clef-1439137_640
Let’s send some love to that open mic-er. Their cover song starts out invigoratingly upbeat. You can’t wait to here the next riff. Suddenly, you’ve hit a time warp and the most rhythmically complex part of the tune sounds like it’s being played in slow motion-increasingly slow motion. That’s because it is. Proud to have made it passed that riff alive, open mic-er awkwardly gets right back to the beat.

We’ve all had those moments. I’ll be the first to admit to warping time in front of an audience!  There’s a way to avoid it and I’m going to make a commitment to using this one simple trick. Use a metronome. A metronome? Yes; that thing you used in seventh grade band. It sways side to side and makes clicking noises. Is that too low tech for you these days? You can download a metronome app on your tablet or phone, or hit up Google and find an online metronome.

While using a metronome during a performance would likely seem silly, it is undoubtably important to your practice. Without it you’d likely remain tragically unaware of the tempo you’re keeping throughout the entire song. Of course, many musicians, especially singer/guitarists, don’t feel the need to read music. It’s perfectly okay to perform music that you’ve learned by ear or partially by ear. However, a lack of tempo awareness is problematic.

Whether right or wrong, you will internalize music the way you are used to playing it. This means that when you practice transitioning from verse to chorus, you’ll run the risk of becoming accustomed to the incorrect tempo changes. The sad part is, you won’t know it’s happening. Tricky rhythms, note changes and chord changes can feel faster than they really are when learning a song. They require faster skills than you might be perfectly comfortable with (for now). As a consequence, you may very likely play them more slowly. By accidentally practicing these changes in tempo, you’re teaching yourself to make this mistake until you can barely hear the difference.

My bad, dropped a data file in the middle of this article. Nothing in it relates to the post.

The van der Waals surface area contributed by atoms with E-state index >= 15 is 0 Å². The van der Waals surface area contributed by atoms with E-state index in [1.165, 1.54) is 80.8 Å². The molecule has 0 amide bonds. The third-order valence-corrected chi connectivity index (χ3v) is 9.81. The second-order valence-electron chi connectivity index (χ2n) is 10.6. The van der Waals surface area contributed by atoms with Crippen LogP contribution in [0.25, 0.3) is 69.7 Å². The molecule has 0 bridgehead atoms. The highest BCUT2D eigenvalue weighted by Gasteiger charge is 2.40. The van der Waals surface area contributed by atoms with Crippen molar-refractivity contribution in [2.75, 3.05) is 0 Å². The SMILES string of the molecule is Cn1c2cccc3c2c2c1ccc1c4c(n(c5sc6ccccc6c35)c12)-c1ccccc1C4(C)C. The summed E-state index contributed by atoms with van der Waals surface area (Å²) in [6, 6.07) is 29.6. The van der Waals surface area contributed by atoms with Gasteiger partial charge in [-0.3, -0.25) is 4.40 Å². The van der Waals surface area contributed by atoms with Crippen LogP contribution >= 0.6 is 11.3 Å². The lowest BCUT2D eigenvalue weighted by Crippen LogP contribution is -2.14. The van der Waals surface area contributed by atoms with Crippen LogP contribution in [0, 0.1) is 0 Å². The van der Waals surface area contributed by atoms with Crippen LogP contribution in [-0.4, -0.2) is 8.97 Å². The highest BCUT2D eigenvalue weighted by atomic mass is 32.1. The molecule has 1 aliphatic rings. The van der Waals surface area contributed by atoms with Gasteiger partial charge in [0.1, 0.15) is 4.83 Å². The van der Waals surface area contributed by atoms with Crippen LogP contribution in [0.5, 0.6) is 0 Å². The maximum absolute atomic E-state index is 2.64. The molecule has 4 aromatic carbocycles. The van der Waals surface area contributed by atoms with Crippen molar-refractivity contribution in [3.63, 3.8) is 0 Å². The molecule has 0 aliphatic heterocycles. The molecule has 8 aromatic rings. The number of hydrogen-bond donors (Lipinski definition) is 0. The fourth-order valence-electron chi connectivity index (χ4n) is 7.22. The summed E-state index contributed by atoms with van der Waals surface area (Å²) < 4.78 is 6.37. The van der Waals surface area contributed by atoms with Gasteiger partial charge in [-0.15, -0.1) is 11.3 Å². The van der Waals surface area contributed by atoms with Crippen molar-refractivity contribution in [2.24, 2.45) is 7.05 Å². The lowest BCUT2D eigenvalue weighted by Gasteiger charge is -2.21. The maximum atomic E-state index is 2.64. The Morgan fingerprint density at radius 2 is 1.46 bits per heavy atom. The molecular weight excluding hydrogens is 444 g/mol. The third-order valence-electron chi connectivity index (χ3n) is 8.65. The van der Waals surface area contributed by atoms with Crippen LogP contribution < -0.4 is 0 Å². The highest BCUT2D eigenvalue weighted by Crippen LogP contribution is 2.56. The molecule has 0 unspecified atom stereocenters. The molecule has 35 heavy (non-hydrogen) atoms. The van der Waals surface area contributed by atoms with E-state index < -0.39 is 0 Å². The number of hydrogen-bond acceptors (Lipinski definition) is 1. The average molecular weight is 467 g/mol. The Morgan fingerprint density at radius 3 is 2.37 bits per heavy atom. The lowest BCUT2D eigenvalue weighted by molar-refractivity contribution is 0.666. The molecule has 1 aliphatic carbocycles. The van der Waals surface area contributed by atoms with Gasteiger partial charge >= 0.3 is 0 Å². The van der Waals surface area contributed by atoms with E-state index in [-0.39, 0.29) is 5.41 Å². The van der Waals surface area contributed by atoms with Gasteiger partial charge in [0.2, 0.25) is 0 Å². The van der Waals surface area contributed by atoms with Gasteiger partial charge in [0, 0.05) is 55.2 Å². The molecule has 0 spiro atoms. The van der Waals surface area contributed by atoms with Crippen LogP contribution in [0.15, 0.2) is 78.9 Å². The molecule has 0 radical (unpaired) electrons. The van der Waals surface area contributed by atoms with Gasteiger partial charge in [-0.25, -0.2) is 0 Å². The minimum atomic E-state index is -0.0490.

But, everyone at open mic night can. Therein lies your second problem. You’re audience may not know the song, or the song’s tempo for that matter. Heck, they may not even be a musician like you. It doesn’t matter. The amazing fact is that human beings are biologically wired to understand music on an intuitive level. This is why artists can bring their audience to tears through song. It’s the same wiring that enables nonmusical listeners to pinpoint music that’s out of tune.

Not every song has a constant tempo or time signature, but very few don’t. Not every song has one correct tempo that it must be played at. Take the songwriter’s artistic decisions seriously when choosing tempos. It’s perfectly normal and fun to make spontaneous artistic changes during your practice sessions. But, when you do come to a decision about a tempo to use, practice the song with those new changes. The same goes for your own original music.
Your listeners may not always be able to pinpoint why, but they’ll be able to hear the artistic purpose of the song more clearly. You’ll exemplify the dedicated, well practiced artist that you are.
Practicing  with a metronome is going to help you accelerate your progress as a musician. Once you know how to use this trick to your advantage, it’s simple. That said, it’s important to know when it is right or wrong to practice with a metronome. Sometimes, a metronome can only get in your way.

Stick around to learn when a metronome can help or hinder.
Advertisements